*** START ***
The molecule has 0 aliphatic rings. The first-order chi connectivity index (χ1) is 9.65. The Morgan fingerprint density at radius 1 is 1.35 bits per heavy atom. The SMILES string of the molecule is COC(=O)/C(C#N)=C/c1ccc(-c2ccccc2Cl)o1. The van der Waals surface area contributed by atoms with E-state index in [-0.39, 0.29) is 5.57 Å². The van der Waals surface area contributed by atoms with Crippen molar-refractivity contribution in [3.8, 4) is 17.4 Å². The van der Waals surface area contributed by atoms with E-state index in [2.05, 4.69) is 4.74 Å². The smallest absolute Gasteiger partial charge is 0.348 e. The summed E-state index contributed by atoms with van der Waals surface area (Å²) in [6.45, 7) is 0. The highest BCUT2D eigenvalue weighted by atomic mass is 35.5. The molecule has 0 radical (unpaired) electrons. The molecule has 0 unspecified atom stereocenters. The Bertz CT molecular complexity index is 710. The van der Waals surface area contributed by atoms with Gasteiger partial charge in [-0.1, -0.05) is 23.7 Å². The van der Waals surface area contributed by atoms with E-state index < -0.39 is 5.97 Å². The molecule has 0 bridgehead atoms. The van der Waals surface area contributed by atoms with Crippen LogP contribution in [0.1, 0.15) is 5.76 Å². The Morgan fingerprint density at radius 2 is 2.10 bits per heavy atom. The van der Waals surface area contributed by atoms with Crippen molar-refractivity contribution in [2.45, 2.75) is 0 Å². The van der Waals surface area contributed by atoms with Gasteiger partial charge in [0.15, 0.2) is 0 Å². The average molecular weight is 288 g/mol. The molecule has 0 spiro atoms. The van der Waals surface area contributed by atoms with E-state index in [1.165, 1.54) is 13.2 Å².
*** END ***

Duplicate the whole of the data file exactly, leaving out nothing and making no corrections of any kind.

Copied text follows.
The molecule has 0 aliphatic rings. The first-order chi connectivity index (χ1) is 9.65. The Morgan fingerprint density at radius 1 is 1.35 bits per heavy atom. The SMILES string of the molecule is COC(=O)/C(C#N)=C/c1ccc(-c2ccccc2Cl)o1. The van der Waals surface area contributed by atoms with E-state index in [-0.39, 0.29) is 5.57 Å². The van der Waals surface area contributed by atoms with Crippen molar-refractivity contribution in [3.8, 4) is 17.4 Å². The van der Waals surface area contributed by atoms with E-state index in [2.05, 4.69) is 4.74 Å². The smallest absolute Gasteiger partial charge is 0.348 e. The summed E-state index contributed by atoms with van der Waals surface area (Å²) in [6.45, 7) is 0. The highest BCUT2D eigenvalue weighted by atomic mass is 35.5. The molecule has 0 radical (unpaired) electrons. The molecule has 0 unspecified atom stereocenters. The Bertz CT molecular complexity index is 710. The van der Waals surface area contributed by atoms with Gasteiger partial charge in [-0.1, -0.05) is 23.7 Å². The van der Waals surface area contributed by atoms with E-state index < -0.39 is 5.97 Å². The molecule has 0 bridgehead atoms. The van der Waals surface area contributed by atoms with Crippen LogP contribution in [0.1, 0.15) is 5.76 Å². The Morgan fingerprint density at radius 2 is 2.10 bits per heavy atom. The van der Waals surface area contributed by atoms with Crippen molar-refractivity contribution in [2.45, 2.75) is 0 Å². The van der Waals surface area contributed by atoms with Gasteiger partial charge in [0.15, 0.2) is 0 Å². The average molecular weight is 288 g/mol. The molecule has 0 spiro atoms. The van der Waals surface area contributed by atoms with E-state index in [1.165, 1.54) is 13.2 Å².